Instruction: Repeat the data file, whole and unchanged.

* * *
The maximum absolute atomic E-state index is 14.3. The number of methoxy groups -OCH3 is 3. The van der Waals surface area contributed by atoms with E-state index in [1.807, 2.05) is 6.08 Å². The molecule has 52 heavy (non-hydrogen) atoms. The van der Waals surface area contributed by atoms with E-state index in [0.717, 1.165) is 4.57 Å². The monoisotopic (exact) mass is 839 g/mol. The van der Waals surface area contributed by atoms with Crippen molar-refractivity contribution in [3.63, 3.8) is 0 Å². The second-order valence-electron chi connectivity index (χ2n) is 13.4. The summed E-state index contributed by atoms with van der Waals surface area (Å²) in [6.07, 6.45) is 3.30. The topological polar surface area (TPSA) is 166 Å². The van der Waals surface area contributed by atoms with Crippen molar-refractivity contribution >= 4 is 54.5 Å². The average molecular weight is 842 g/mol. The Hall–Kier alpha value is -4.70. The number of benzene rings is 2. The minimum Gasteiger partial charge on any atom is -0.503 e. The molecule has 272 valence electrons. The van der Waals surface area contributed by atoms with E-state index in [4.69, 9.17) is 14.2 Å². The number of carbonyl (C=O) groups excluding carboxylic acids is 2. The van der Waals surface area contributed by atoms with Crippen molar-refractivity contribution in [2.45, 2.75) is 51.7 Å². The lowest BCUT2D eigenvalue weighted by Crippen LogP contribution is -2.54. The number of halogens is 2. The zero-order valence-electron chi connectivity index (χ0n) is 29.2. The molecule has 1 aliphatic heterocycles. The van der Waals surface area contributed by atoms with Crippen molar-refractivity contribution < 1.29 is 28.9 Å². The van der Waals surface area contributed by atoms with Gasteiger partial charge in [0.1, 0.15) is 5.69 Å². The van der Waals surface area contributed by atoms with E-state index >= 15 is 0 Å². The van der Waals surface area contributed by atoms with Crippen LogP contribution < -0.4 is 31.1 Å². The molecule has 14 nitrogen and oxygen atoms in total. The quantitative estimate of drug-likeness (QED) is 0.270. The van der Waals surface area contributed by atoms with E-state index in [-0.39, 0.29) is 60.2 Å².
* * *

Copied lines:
The maximum absolute atomic E-state index is 14.3. The number of methoxy groups -OCH3 is 3. The van der Waals surface area contributed by atoms with E-state index in [1.807, 2.05) is 6.08 Å². The molecule has 52 heavy (non-hydrogen) atoms. The van der Waals surface area contributed by atoms with E-state index in [0.717, 1.165) is 4.57 Å². The monoisotopic (exact) mass is 839 g/mol. The van der Waals surface area contributed by atoms with Crippen molar-refractivity contribution in [3.63, 3.8) is 0 Å². The second-order valence-electron chi connectivity index (χ2n) is 13.4. The summed E-state index contributed by atoms with van der Waals surface area (Å²) in [6.07, 6.45) is 3.30. The topological polar surface area (TPSA) is 166 Å². The van der Waals surface area contributed by atoms with Crippen molar-refractivity contribution >= 4 is 54.5 Å². The average molecular weight is 842 g/mol. The Hall–Kier alpha value is -4.70. The number of benzene rings is 2. The minimum Gasteiger partial charge on any atom is -0.503 e. The molecule has 272 valence electrons. The van der Waals surface area contributed by atoms with E-state index in [4.69, 9.17) is 14.2 Å². The number of carbonyl (C=O) groups excluding carboxylic acids is 2. The van der Waals surface area contributed by atoms with Crippen molar-refractivity contribution in [2.45, 2.75) is 51.7 Å². The lowest BCUT2D eigenvalue weighted by Crippen LogP contribution is -2.54. The number of halogens is 2. The zero-order valence-electron chi connectivity index (χ0n) is 29.2. The molecule has 1 aliphatic heterocycles. The van der Waals surface area contributed by atoms with Crippen molar-refractivity contribution < 1.29 is 28.9 Å². The van der Waals surface area contributed by atoms with Gasteiger partial charge in [0.1, 0.15) is 5.69 Å². The van der Waals surface area contributed by atoms with E-state index >= 15 is 0 Å². The van der Waals surface area contributed by atoms with Crippen LogP contribution < -0.4 is 31.1 Å². The molecule has 14 nitrogen and oxygen atoms in total. The quantitative estimate of drug-likeness (QED) is 0.270. The van der Waals surface area contributed by atoms with E-state index in [-0.39, 0.29) is 60.2 Å².